Raising a teenager can feel like raising your child through the ‘terrible twos’ all over again. Through both stages of life, your child is going through big changes, pushing boundaries, testing limits, and throwing tantrums. As your child grows, so must your parenting strategy.
While communication is key, bombarding your child with questions might not be the most effective method. Too many questions can quickly feel like an interrogation—often leading to lies and a lack of trust. Here are some tips for building a healthy and trusting parent-child relationship.
As a parent, you want to know everything that’s going on in your child’s life. “Where are you going? Who are you going with? What time will you be home?” For absolute certainty of your child’s whereabouts, you could install a tracking device on their phone or in their car. However, you would have to accept that your technology-savvy teen could most likely find a loophole in this strategy, ruining the long-term goal of a trusting relationship. While it is important to know what your teen is up to, effective monitoring allows you to be the kind of parent your child chooses to share their experiences with. Setting clear and appropriate boundaries for your teen helps create a safe space for communication—making you the voice of reason in their head before making decisions on their own.
If you’re curious about what’s going on in your teen’s life, asking them direct questions may not be the most effective way to get answers. Sometimes simply sitting back and listening to your teen is more revealing, as they feel less pressured to answer questions according to what they think you want to hear. Pick up on little details or offhand comments about their day, as this is their way of reaching out. Remaining interested in your teen’s daily life, without prying them for information, will most likely lead to a more positive and effective conversation.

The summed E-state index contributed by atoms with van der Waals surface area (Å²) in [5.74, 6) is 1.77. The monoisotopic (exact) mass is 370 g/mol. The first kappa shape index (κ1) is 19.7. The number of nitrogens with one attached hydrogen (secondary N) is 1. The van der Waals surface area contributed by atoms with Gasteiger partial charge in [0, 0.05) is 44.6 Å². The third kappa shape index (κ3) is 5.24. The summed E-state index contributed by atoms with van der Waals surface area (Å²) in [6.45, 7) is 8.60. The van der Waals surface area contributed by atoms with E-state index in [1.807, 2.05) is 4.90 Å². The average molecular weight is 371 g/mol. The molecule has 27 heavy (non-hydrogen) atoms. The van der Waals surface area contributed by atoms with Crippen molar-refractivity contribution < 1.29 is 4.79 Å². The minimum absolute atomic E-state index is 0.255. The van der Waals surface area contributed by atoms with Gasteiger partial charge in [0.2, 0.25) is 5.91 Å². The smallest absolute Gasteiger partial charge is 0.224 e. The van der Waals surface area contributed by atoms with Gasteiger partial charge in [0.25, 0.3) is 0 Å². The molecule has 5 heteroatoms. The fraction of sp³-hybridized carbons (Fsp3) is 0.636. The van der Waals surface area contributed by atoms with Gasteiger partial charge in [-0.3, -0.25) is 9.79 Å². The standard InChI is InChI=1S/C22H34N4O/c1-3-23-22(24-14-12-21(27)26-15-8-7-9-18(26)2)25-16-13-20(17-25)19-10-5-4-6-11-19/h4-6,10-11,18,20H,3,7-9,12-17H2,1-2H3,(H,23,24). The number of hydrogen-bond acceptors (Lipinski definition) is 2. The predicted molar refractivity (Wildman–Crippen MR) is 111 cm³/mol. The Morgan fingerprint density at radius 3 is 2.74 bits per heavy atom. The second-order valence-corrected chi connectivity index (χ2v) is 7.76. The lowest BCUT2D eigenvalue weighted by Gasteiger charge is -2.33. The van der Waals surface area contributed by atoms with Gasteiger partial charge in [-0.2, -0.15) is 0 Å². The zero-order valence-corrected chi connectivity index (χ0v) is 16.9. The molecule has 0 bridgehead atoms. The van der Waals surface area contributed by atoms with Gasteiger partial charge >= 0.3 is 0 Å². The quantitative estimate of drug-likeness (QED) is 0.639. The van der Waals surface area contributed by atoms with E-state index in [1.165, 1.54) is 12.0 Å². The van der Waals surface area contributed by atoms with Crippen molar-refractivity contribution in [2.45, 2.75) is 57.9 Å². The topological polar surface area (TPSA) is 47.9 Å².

Control Your Reactions
It’s easy to act on emotion when your teenager is pushing your buttons. However, if you fight fire with fire, you’re going to get burned. As an adult with a mature mindset, take a second to regroup and ensure that your response will lead to a healthy conversation. Learning to monitor your reactions will encourage your child to come to you with their problems in the future, knowing you will respond with guidance – rather than anger or judgment.
Have the Hard Conversations
If a conversation is uncomfortable to have, it’s probably worth having. Don’t leave the important conversations up to the media, the internet, or their peers. Instead, use this as a chance to guide your teen to make good decisions and maintain good judgment. Having the challenging conversations now will open doors to many conversations to come as they enter this new phase of life.
The Good News
Luckily, you don’t have to have all the answers. Simply making an effort to listen to your child is a step in the right direction. Give them praise, make time to do things together, and always keep your ears and heart open. Guiding your teen through this new phase of life can be challenging, but a healthy parent-child relationship is equally rewarding. For more parent resources, head to our website!